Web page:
A prosecutor’s hunt for Bush administration leakers of classified information has produced no indictments after almost two years, and legal experts say it’s very possible the only person jailed will be a reporter who never wrote a story.
In pursuit of the officials who revealed a CIA officer’s identity to reporters, special counsel Patrick Fitzgerald has gone to the highest reaches of the White House, interviewing President Bush and Vice President Dick Cheney and their closest aides, including deputy White House chief of staff Karl Rove.
Rove’s name resurfaced in the past week, with his lawyer saying that Time magazine reporter Matthew Cooper spoke to him in the days before the name of CIA undercover operative Valerie Plame was first revealed by columnist Robert Novak. The Bush White House has denied since the issue first came up in 2003 that Rove was involved.
The outcome of Fitzgerald’s investigation could depend on what Cooper tells prosecutors, who already have the Time reporter’s notes and e-mails identifying a source.
Cooper’s employer, Time Inc., surrendered the material to Fitzgerald last week. On Wednesday, Cooper agreed to testify after saying his source had released him from his promise to stay silent about the source’s identity, while Judith Miller of The New York Times was led away to jail when she refused.
The key to a criminal case, a number of former federal prosecutors say, would seem to be Novak.
Novak refuses to say whether he is cooperating with Fitzgerald. Novak’s attorney, James Hamilton, also won’t comment.
Novak identified Plame as a CIA operative eight days after her husband, former U.S. Ambassador Joseph Wilson, wrote an opinion piece in the New York Times. Wilson’s piece suggested the Bush administration had manipulated intelligence to exaggerate the Iraqi threat on weapons of mass destruction in the run-up to the U.S. invasion.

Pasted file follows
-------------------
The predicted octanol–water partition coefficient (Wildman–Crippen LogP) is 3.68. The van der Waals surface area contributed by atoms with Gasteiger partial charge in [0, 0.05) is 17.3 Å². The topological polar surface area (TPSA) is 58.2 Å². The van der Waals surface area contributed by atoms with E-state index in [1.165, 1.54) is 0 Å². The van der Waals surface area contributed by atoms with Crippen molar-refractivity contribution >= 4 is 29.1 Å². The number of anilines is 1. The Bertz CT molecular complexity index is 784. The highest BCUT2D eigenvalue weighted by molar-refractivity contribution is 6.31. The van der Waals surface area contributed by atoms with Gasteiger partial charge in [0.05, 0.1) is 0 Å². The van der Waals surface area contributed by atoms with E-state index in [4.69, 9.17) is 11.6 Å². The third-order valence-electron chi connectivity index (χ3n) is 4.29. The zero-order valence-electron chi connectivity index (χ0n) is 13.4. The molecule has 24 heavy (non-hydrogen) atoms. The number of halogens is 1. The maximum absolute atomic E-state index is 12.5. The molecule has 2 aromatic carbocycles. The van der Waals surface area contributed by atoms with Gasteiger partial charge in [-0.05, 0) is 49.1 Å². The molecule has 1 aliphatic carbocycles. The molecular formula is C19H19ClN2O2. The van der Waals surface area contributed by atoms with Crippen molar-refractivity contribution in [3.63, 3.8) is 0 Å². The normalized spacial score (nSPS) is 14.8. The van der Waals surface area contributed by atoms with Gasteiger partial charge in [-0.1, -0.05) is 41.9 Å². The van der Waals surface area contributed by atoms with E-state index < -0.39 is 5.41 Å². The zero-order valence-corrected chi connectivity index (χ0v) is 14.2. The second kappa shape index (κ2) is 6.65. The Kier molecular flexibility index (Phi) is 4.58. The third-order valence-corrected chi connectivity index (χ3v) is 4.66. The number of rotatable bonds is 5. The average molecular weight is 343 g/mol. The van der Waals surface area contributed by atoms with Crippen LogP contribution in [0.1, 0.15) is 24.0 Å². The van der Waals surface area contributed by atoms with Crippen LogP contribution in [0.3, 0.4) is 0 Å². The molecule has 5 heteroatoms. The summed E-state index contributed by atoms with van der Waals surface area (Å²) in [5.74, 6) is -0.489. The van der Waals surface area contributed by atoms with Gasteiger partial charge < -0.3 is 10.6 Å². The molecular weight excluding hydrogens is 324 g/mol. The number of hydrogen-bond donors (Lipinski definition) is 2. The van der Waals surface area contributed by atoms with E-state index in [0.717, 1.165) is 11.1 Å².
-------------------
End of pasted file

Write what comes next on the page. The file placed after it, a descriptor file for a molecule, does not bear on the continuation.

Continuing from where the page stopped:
Even if Novak has given away his sources, Fitzgerald may feel that he needs testimony from corroborating witnesses to make a prosecutable case, says Zachary Carter, a former U.S. attorney for the eastern district of New York.
The prosecutor may believe that “given the possibility of a credibility contest between the accused and the reporter, that he would need more than one reporter-witness to establish what was said and by whom,” said Carter.
If Miller doesn’t talk, she will be released in October when the grand jury investigating the matter expires. She told her newspaper about her trip to jail.
“They put shackles on my hands and my feet,” The New York Times reported Thursday, quoting Miller after her first few hours in jail. “They put you in the back of this car. I passed the Capitol and all the office buildings I used to cover. And I thought, `My God, how did it come to this?'” Miller said that the jail’s staff were professional and courteous.
Assuming Miller never agrees to testify, “is Fitzgerald going to throw up his hands? That seems unlikely,” said Carter, the former U.S. attorney in New York.
Fitzgerald would not be putting in all this effort if he thought it was something that had no potential, said Jonathan Feld, a white-collar criminal lawyer in Chicago, where Fitzgerald is U.S. attorney.
“Whether what he gets meets the appropriate level of evidence only he and his staff can say,” said Feld, a partner at the law firm of Katten Muchin Rosenman.